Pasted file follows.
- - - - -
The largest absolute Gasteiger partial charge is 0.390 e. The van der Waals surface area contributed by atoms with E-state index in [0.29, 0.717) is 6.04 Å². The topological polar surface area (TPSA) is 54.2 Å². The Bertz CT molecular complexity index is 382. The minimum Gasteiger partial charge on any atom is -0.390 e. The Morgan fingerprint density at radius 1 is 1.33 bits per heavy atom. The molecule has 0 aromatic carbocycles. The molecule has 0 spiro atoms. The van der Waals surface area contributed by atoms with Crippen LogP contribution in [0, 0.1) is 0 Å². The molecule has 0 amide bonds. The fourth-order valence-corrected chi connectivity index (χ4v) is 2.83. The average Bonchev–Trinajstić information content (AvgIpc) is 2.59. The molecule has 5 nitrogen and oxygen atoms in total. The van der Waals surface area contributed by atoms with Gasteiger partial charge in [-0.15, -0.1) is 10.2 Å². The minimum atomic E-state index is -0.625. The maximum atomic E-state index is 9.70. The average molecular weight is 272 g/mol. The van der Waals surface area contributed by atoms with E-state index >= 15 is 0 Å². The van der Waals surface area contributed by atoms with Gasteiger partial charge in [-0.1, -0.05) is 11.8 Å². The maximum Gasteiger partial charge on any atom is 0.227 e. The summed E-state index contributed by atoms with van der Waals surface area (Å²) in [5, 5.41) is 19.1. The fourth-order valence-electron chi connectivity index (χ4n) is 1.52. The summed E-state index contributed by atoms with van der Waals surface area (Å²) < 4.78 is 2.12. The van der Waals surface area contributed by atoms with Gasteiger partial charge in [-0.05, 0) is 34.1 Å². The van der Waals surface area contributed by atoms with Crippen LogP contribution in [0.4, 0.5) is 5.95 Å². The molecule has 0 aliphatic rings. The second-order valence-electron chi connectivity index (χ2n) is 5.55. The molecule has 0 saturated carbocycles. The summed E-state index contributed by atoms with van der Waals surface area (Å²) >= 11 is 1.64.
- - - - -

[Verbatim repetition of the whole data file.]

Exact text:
The largest absolute Gasteiger partial charge is 0.390 e. The van der Waals surface area contributed by atoms with E-state index in [0.29, 0.717) is 6.04 Å². The topological polar surface area (TPSA) is 54.2 Å². The Bertz CT molecular complexity index is 382. The minimum Gasteiger partial charge on any atom is -0.390 e. The Morgan fingerprint density at radius 1 is 1.33 bits per heavy atom. The molecule has 0 aromatic carbocycles. The molecule has 0 spiro atoms. The van der Waals surface area contributed by atoms with Crippen LogP contribution in [0, 0.1) is 0 Å². The molecule has 0 amide bonds. The fourth-order valence-corrected chi connectivity index (χ4v) is 2.83. The average Bonchev–Trinajstić information content (AvgIpc) is 2.59. The molecule has 5 nitrogen and oxygen atoms in total. The van der Waals surface area contributed by atoms with Gasteiger partial charge in [-0.15, -0.1) is 10.2 Å². The minimum atomic E-state index is -0.625. The maximum atomic E-state index is 9.70. The average molecular weight is 272 g/mol. The van der Waals surface area contributed by atoms with E-state index >= 15 is 0 Å². The van der Waals surface area contributed by atoms with Gasteiger partial charge in [-0.1, -0.05) is 11.8 Å². The maximum Gasteiger partial charge on any atom is 0.227 e. The summed E-state index contributed by atoms with van der Waals surface area (Å²) in [5, 5.41) is 19.1. The fourth-order valence-electron chi connectivity index (χ4n) is 1.52. The summed E-state index contributed by atoms with van der Waals surface area (Å²) < 4.78 is 2.12. The van der Waals surface area contributed by atoms with Gasteiger partial charge in [-0.05, 0) is 34.1 Å². The van der Waals surface area contributed by atoms with Crippen LogP contribution in [0.4, 0.5) is 5.95 Å². The molecule has 0 aliphatic rings. The second-order valence-electron chi connectivity index (χ2n) is 5.55. The molecule has 0 saturated carbocycles. The summed E-state index contributed by atoms with van der Waals surface area (Å²) >= 11 is 1.64.